Recent events in Gaza have highlighted more than ever the importance of a two-state solution for any decent vision of the future. The Israelis and the Palestinians must continue to negotiate in 2009. We must make the case, too, for a comprehensive approach to resolving the conflicts in the middle east. The Arab peace initiative is an important basis for progress. Real peace will come only when Israel and the whole Arab world are at peace. That means making progress at the same time on establishing a Palestinian state and on other sources of conflict, notably the Golan heights and stability in Lebanon.
In commending the Foreign Secretary for his key role in drafting the United Nations Security Council resolution seeking to end the devastating violence in Gaza and southern Israel, may I ask what assurances my hon. Friend can give that any new ceasefire agreement will be long-lasting and will serve as a real basis for peace talks in 2009?
My hon. Friend’s question hits on a very important issue. We will certainly do everything that we possibly can to get that durable and sustainable ceasefire, but we do not have the power to mandate it. We are using every ounce of political and diplomatic capital at our disposal, but ultimately to get that sustainable ceasefire we need words to be translated into action—and that means action on the part of Hamas and the Government of Israel.
At the last count, there were more than 600 checkpoints, barriers and fences in the west bank, which undermine human rights, freedom and the economy in that part of the world. What pressure are the Government putting on the Israeli Government to reduce dramatically the number of those barriers?
We are constantly pressing that issue with the Government of Israel. I visited Hebron during my visit just before Christmas and highlighted those concerns. The crossings and the settlements that are illegal on occupied territory are among the components that must be addressed in any lasting peace resolution in the middle east.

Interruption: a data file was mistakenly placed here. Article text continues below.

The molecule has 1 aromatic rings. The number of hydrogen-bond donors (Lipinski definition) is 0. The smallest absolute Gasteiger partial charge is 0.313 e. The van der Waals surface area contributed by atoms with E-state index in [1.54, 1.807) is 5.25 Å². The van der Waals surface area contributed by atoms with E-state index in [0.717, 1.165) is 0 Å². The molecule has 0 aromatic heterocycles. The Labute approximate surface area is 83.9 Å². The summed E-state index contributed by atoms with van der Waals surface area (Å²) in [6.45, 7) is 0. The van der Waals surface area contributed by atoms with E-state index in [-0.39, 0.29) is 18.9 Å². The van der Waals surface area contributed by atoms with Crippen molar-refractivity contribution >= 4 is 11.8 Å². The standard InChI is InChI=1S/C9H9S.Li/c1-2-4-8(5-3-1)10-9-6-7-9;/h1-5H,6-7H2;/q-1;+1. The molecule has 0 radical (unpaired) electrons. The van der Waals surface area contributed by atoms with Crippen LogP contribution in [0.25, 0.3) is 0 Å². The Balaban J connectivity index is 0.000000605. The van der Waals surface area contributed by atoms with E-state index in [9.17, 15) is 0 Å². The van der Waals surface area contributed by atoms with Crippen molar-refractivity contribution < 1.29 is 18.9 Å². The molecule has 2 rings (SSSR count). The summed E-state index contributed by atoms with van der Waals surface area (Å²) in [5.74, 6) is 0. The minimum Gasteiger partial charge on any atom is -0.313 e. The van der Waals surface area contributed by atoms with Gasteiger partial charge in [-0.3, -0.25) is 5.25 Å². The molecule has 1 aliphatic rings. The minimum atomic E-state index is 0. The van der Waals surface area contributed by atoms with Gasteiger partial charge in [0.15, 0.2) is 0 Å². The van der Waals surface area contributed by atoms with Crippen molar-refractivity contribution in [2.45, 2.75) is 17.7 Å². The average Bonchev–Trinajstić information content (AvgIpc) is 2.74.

Last week, Hamas leader Mahmoud Zahar broadcast that Hamas was entitled to kill Jewish children anywhere they could be found, anywhere in the world, echoing the messages of hate in Hamas’s charter. Does the Minister believe that those people who challenge Israel’s right to defend itself from Hamas’s rockets understand the true nature of Hamas as set down in its charter and as shown by its actions?
I agree with the underlying thrust of my hon. Friend’s question; Hamas is not a benign organisation. It is committed to the obliteration of the state of Israel and to acts of terror. The statement that was made last week saying that it was now legitimate to attack Jewish children anywhere in the world was utterly chilling and utterly wrong.
If it is the case that Iran is using Hamas as its proxy to attack Israel by supplying rockets, what further representations are the British Government making to Egypt to try to control the flow of rockets into Gaza through the tunnels and via the Rafah crossing?
I said earlier that to get a durable, sustainable and immediate ceasefire, one of the critical issues that must be addressed is the flow and the smuggling of weapons across the border, particularly at Rafah. That is why we have constant dialogue with all the parties, and critical discussions are taking place in Egypt at the moment.
Will the Minister assure us that, rather than being diverted by Gaza, more attention will be given to the west bank? Should we not redouble our efforts to get some sort of move forward in the west bank, so that it can be used as an example to show Israelis and Palestinians that it is far easier to make progress through negotiation than through conflict?
My hon. Friend makes a powerful point. Over the past year, genuine progress has been made on building and bolstering the authority of the Palestinian Authority in the west bank. Above all, we need to make progress on all fronts, because until we resolve the conflict in the middle east, we will not resolve many other conflicts in the world.